Author: Green, Tim
Troy, a sixth-grader with an unusual gift for predicting football plays before they occur, attempts to use his ability to help his favorite team, the Atlanta Falcons, but he must first prove himself to the coach and players.
|Accelerated Reader Information:|
Interest Level: MG
Reading Level: 4.80
Points: 7.0 Quiz: 115892
|Reading Counts Information:|
Interest Level: 6-8
Reading Level: 4.70
Points: 13.0 Quiz: 41697
Common Core Standards
Grade 4 → Reading → RL Literature → 4.RL Key Ideas & Details
Grade 4 → Reading → RL Literature → 4.RL Range of Reading & Level of Text Complexity
Grade 4 → Reading → RL Literature → 4.RL Craft & Structure
Grade 4 → Reading → RL Literature → 4.RL Integration & Knowledge of Ideas
Grade 4 → Reading → RL Literature → Texts Illustrating the Complexity, Quality, & Rang
Grade 5 → Reading → RL Literature → 5.RL Key Ideas & Details
Grade 5 → Reading → RL Literature → 5.RL Integration & Knowledge of Ideas
Grade 5 → Reading → RL Literature → 5.RL Range of Reading & Level of Text Complexity
Grade 5 → Reading → RL Literature → Texts Illustrating the Complexity, Quality, & Rang
Grade 6 → Reading → RL Literature → 6.RL Range of Reading & Level of Text Complexity
Grade 6 → Reading → CCR College & Career Readiness Anchor Standards fo
Kirkus Reviews (06/15/07)
School Library Journal (00/70/7)
The Bulletin of the Center for Children's Books (A) (10/07)
Full Text Reviews:
Bulletin for the Center... - 10/01/2007 Despite being the most able quarterback on the Tigers, twelve-year-old Troy isn’t getting any playing time—Coach Renfro sees to it that his own son, Jamie, has a lock on that position. Trying to rile his rival, Troy swipes a team football from the backyard of his sports hero, Atlanta Falcons linebacker Seth Halloway. Jamie feigns indifference and mocks the losing Falcons, but Troy’s social capital may be on the upswing nonetheless: his single mom has just landed a job in PR with the Falcons. However, the first time Troy wields his all-access pass he’s in trouble; gifted with a savant-like ability to identify patterns in offensive plays, Troy tries to catch the attention of the coaching staff and save the game, but he only succeeds in getting himself thrown out and jeopardizing Mom’s job. After several disappointing attempts to prove his talent, Troy convinces the team’s owner to give him a try, saves the Falcons’ season, hooks Halloway up with Mom, lands himself a $10,000 per game slot as ball boy (signaling plays from the sideline), and of course dishes the Renfros their richly deserved comeuppance. This exercise in predictable wish-fulfillment runs on a little longer than necessary, and Troy’s de rigueur sidekicks and wise counselor grandfather add little overall. The premise of Troy’s prescience is appealing, though, and the effortless commingling of real players with fictional characters (Falcon Michael Vick’s high-profile dogfighting scandal is doubtless a distraction Green could not have anticipated) should keep middle-graders engrossed. EB - Copyright 2007 The Board of Trustees of the University of Illinois.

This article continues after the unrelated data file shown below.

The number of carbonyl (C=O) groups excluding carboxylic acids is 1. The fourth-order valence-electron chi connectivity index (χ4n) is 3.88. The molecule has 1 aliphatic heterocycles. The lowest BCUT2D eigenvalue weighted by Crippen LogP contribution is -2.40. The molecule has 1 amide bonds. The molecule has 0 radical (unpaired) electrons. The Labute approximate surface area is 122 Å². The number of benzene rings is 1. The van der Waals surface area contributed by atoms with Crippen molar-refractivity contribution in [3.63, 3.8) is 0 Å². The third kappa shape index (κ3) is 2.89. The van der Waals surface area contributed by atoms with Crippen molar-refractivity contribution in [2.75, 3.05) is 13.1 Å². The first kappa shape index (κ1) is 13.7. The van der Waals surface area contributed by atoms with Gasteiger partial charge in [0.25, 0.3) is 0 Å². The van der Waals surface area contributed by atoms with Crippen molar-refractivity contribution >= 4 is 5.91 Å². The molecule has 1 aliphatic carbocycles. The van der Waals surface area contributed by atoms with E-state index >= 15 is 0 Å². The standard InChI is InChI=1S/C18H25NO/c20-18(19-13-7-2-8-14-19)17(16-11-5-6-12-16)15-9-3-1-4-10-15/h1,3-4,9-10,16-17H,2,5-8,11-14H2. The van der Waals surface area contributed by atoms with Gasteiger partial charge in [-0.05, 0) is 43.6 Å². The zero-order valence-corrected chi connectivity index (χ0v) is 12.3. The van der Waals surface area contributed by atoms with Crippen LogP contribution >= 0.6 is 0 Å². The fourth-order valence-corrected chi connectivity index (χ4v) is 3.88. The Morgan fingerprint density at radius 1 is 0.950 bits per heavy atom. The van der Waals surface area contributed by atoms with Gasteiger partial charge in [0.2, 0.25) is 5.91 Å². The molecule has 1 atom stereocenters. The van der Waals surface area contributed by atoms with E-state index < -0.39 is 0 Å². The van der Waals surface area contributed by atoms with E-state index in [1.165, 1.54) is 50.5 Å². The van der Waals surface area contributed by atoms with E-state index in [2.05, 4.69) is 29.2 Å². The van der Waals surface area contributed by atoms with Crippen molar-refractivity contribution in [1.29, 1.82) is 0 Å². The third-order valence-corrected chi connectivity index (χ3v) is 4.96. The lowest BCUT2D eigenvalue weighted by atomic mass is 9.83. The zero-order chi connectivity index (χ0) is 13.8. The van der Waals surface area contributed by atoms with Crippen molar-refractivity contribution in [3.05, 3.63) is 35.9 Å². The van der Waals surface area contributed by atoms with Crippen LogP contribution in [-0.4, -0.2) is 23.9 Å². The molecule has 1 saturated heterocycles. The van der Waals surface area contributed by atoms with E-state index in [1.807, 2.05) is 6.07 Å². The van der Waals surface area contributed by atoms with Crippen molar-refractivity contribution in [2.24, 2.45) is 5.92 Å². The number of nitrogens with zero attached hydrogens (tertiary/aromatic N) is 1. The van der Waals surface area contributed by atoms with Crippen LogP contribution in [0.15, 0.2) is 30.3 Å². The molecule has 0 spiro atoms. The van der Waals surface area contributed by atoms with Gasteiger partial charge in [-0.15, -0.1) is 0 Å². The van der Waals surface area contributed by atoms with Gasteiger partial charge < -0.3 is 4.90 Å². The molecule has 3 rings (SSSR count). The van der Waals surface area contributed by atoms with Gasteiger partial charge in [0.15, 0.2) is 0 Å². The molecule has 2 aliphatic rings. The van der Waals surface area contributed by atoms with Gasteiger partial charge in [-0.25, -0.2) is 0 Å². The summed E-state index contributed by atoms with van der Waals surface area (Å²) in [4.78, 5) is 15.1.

School Library Journal - 07/01/2007 Gr 5-8-This novel has much to recommend it. Troy White is a typical 12-year-old in many ways, dividing his time between school, organized sports, and friends. He has one special talent, though: when he watches football on television, he subconsciously computes team statistics, players, and other variables, and he can call the plays before they happen. What could be a nice parlor trick takes on new significance when his single mother gets a job with the Atlanta Falcons' public relations department. Suddenly, Troy is in a position to help the struggling team win, if he can only make the grownups around him listen. It's an uphill battle at first, but eventually running back Seth Halloway witnesses Troy's uncanny ability and puts his own job on the line to help convince the coach and the team's owner. Drawing heavily on his own eight years as a linebacker for the Falcons, Green gives armchair quarterbacks a rare and realistic glimpse at the pain, sweat, and politicking of professional football. He includes enough cameo appearances from real players (Mike Vick, John Abraham, and Demarrio Williams, among others) to make fact and fiction meld seamlessly. Fictional characters are fairly two-dimensional, especially the scheming assistant coach who wants nothing more than to see the team lose so that he can step in as head coach. Nonetheless, the fast action and plot twists will keep fans of the game glued to the story. A first purchase for libraries looking to bolster their sports fiction.-Kim Dare, Fairfax County Public Schools, VA Copyright 2007 Reed Business Information. - Copyright 2007 Publishers Weekly, Library Journal and/or School Library Journal used with permission.
Booklist - 05/01/2007 Troy White has a lot of frustrations. His father abandoned the family when he was little, his beloved Atlanta Falcons team seems destined for another losing season, and, on his own football team, his gifts as a quarterback are ignored while he sits on the bench, watching the coach’s son on the field. Troy’s most unusual gift is his ability to predict coming football plays with uncanny accuracy. When his mother is hired for a PR job with the Falcons, Troy sees an opportunity, yet he can’t convince anyone to recognize his talents. Finally, the Falcons’ middle linebacker sees Troy’s gifts, and Troy becomes the team’s secret weapon. Some kids will find the premise a little far-fetched. Still, the author, who has written numerous adult titles and spent eight years in the NFL, imparts many insider details that football fans will love. Green makes Troy a winning hero, and he ties everything together with a fast-moving plot. - Copyright 2007 Booklist.